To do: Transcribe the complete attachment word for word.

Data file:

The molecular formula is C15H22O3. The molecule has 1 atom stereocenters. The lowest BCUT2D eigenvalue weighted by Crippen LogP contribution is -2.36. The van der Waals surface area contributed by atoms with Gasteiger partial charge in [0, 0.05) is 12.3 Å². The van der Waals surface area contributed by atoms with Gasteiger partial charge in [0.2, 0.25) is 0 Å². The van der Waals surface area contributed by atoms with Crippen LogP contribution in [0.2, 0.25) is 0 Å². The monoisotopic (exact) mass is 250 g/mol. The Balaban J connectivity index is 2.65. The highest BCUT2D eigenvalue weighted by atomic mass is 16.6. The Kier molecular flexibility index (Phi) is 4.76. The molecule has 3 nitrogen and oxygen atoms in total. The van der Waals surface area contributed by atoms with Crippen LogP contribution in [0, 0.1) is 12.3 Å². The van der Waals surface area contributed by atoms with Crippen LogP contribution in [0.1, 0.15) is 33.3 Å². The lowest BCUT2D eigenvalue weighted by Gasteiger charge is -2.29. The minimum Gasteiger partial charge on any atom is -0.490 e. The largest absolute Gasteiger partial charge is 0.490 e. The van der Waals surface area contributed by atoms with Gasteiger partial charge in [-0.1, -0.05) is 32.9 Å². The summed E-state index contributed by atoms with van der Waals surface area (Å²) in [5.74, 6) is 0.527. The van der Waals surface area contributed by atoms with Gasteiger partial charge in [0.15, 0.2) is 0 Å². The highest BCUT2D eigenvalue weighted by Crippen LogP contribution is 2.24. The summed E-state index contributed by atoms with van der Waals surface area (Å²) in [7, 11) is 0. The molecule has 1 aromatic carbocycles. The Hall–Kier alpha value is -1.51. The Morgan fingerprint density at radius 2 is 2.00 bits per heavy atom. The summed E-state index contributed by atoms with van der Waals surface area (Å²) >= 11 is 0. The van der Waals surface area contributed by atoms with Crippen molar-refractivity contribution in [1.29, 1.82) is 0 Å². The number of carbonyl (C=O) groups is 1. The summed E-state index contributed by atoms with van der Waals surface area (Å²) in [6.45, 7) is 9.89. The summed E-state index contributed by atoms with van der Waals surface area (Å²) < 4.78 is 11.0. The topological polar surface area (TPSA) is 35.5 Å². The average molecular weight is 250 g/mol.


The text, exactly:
The molecular formula is C15H22O3. The molecule has 1 atom stereocenters. The lowest BCUT2D eigenvalue weighted by Crippen LogP contribution is -2.36. The van der Waals surface area contributed by atoms with Gasteiger partial charge in [0, 0.05) is 12.3 Å². The van der Waals surface area contributed by atoms with Gasteiger partial charge in [0.2, 0.25) is 0 Å². The van der Waals surface area contributed by atoms with Crippen LogP contribution in [0.2, 0.25) is 0 Å². The monoisotopic (exact) mass is 250 g/mol. The Balaban J connectivity index is 2.65. The highest BCUT2D eigenvalue weighted by atomic mass is 16.6. The Kier molecular flexibility index (Phi) is 4.76. The molecule has 3 nitrogen and oxygen atoms in total. The van der Waals surface area contributed by atoms with Crippen LogP contribution in [0, 0.1) is 12.3 Å². The van der Waals surface area contributed by atoms with Crippen LogP contribution in [0.1, 0.15) is 33.3 Å². The lowest BCUT2D eigenvalue weighted by Gasteiger charge is -2.29. The minimum Gasteiger partial charge on any atom is -0.490 e. The largest absolute Gasteiger partial charge is 0.490 e. The van der Waals surface area contributed by atoms with Gasteiger partial charge in [-0.1, -0.05) is 32.9 Å². The summed E-state index contributed by atoms with van der Waals surface area (Å²) in [5.74, 6) is 0.527. The van der Waals surface area contributed by atoms with Gasteiger partial charge in [0.15, 0.2) is 0 Å². The highest BCUT2D eigenvalue weighted by Crippen LogP contribution is 2.24. The summed E-state index contributed by atoms with van der Waals surface area (Å²) in [7, 11) is 0. The molecule has 1 aromatic carbocycles. The Hall–Kier alpha value is -1.51. The Morgan fingerprint density at radius 2 is 2.00 bits per heavy atom. The summed E-state index contributed by atoms with van der Waals surface area (Å²) >= 11 is 0. The van der Waals surface area contributed by atoms with Crippen molar-refractivity contribution in [1.29, 1.82) is 0 Å². The number of carbonyl (C=O) groups is 1. The summed E-state index contributed by atoms with van der Waals surface area (Å²) in [6.45, 7) is 9.89. The summed E-state index contributed by atoms with van der Waals surface area (Å²) < 4.78 is 11.0. The topological polar surface area (TPSA) is 35.5 Å². The average molecular weight is 250 g/mol.